So first and foremost, I want to give a shoutout Happy Mother’s Day to my wonderful mom who put up with way, way too much of my crap during high school. I’ve come to learn and appreciate what she did for me out here in the mission. No matter what I say in this blog, it won’t be enough to praise her. But I do want to thank her for all the good moments in my life: the summer book fairs, books on tape in the car, always being there to read and correct and help me with school papers, always supporting my choices even when she disagreed, for all the hours we’ve spent playing board or card games, and always challenging me to be better. I also want to thank her for not killing me for things I did and said. Love you, mom.
The other important thing about Mother’s Day is that it’s one of the 2 days every year that I can Skype or call home. Luckily for me I can Skype here. It’s always one of the highlights of the year. I Skyped with my family on Sunday, and it was great seeing them again. Some things have changed -- my dad is balder and my sister is a ginger, but it’s still family. As usual, we talked and talked and talked and said a lot of words about nothing, but I wouldn’t trade it for anything. I love my family.
It also occurred to us that it is my last phone call home. How crazy is that? Feels like yesterday I was calling home for Christmas and had a year left. The time is flying. Can’t wait for the end and to be home again. I love the mission and the things I’ve learned here, but to steal a line from Dorothy, “There’s no place like home.”
Besides that huge moment, there were some other fairly big events that happened this week. We did some service this week for a lady in the ward. We eat lunch with her on Saturdays, and she is super cool. So when she told us that she wanted us to cut the weeds behind her house, we had no problem. Turns out that a bunch of thieves have been hiding in them at night and robbing people as they walk home. They got even braver a couple of weeks ago, breaking into houses at night and stealing cars and motos when they got the chance. The sister even heard them talking in her yard about breaking into her house. Luckily, they didn’t. So we came with the other elders here in Yuquyry and Vasilio, our professional yard work guy, and a youth in the ward. It was quite the field. So we spent a couple hours cutting and cutting and cutting some more. I’m getting pretty good with a machete; although, we realized I cut completely different than the Latins. But it works.
We had fun-- it’s a good time doing service with Elder Jimenez. He’s a good guy. Me and him pushed over a tree as well. It was all eaten out by ants, so we just pushed and over it went. So that was pretty cool. We got most of the field cut down and then after some juice we headed home to shower and cook.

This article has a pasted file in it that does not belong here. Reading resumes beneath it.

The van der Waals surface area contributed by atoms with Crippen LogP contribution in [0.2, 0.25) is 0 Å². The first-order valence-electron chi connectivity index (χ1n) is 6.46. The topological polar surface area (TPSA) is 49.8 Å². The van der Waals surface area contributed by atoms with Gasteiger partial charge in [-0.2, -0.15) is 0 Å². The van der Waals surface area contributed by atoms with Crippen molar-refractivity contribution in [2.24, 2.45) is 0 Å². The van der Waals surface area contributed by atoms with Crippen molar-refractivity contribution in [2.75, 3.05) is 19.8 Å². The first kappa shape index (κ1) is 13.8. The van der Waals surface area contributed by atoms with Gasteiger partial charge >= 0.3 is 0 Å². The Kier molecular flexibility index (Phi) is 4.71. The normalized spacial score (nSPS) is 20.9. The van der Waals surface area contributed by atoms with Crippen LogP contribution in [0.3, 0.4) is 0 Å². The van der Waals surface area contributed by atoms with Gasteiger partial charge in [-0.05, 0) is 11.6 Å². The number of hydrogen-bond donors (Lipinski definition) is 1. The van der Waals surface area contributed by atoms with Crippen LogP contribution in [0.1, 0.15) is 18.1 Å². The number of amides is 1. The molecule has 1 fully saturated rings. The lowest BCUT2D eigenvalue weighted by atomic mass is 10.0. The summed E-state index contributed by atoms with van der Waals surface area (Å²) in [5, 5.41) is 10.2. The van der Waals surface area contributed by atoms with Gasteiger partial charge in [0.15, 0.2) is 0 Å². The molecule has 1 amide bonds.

So we got invited to a little girl’s birthday party, and to be nice, I asked if we could bring anything thinking she’d say no or ok how about some pop or cups or something. Nope. She wanted peach cobbler. So that’s what I did. They loved it. It is good. Thanks to Elder Anderson for teaching me that one. We ate cobbler and cake and drank hot chocolate and pop and talked and sang happy birthday. It was good to celebrate something again.
One other interesting thing this week was they fixed our windows. After the pictures you guys saw, it’s clear our windows needed fixing. Well they said they were gonna come every night this week, but in the end it took until Friday for them to actually get there. And when they did, all they did was rubber cement some pipe cleaners to the ledge and said that will seal the windows. I’m skeptical, but we will see.
Finally, we had some baptism drama this week as we have been preparing a guy to be baptized. He passed all the mission standards, and passed his interview, so no problems- right? Well, no. Our bishop was against the baptism from the start, but he said it was up to us. And he’s right, we can baptize without any permission from him. But, when we told him it was gonna happen, he freaked out and called the stake president. So I get a call from the zone leaders, who wussed out and told us we shouldn’t do it since the bishop disagreed. I argued with them. The next thing I know, I get a call from the APs. They talked to me about 5 seconds before having enough of me arguing and sending me to the mission president. I argued with him as well. In the end, I half won. The baptism still got canceled, but not permanently. In the end, the mission president came and interviewed the investigator and the bishop and cleared him to be baptized this week. The issue was the Sabbath day, as our investigator works Sundays, but we explained the importance of it and he promised to look for a new job and to talk to his boss about getting his shift changed. Good enough for us, and the mission president, but not the bishop. So that’s what the fight was about. But in the end, he’s a great guy who despite being visibly upset when we had to cancel his baptism less than 12 hours before it was supposed to happen, he came to church anyway and passed his interview with the Mission President with flying colors. One baptism this week. I’m excited.
I hope you guys have a great week, and I’m sure I’ll have more stories next week.
Love ya and take care,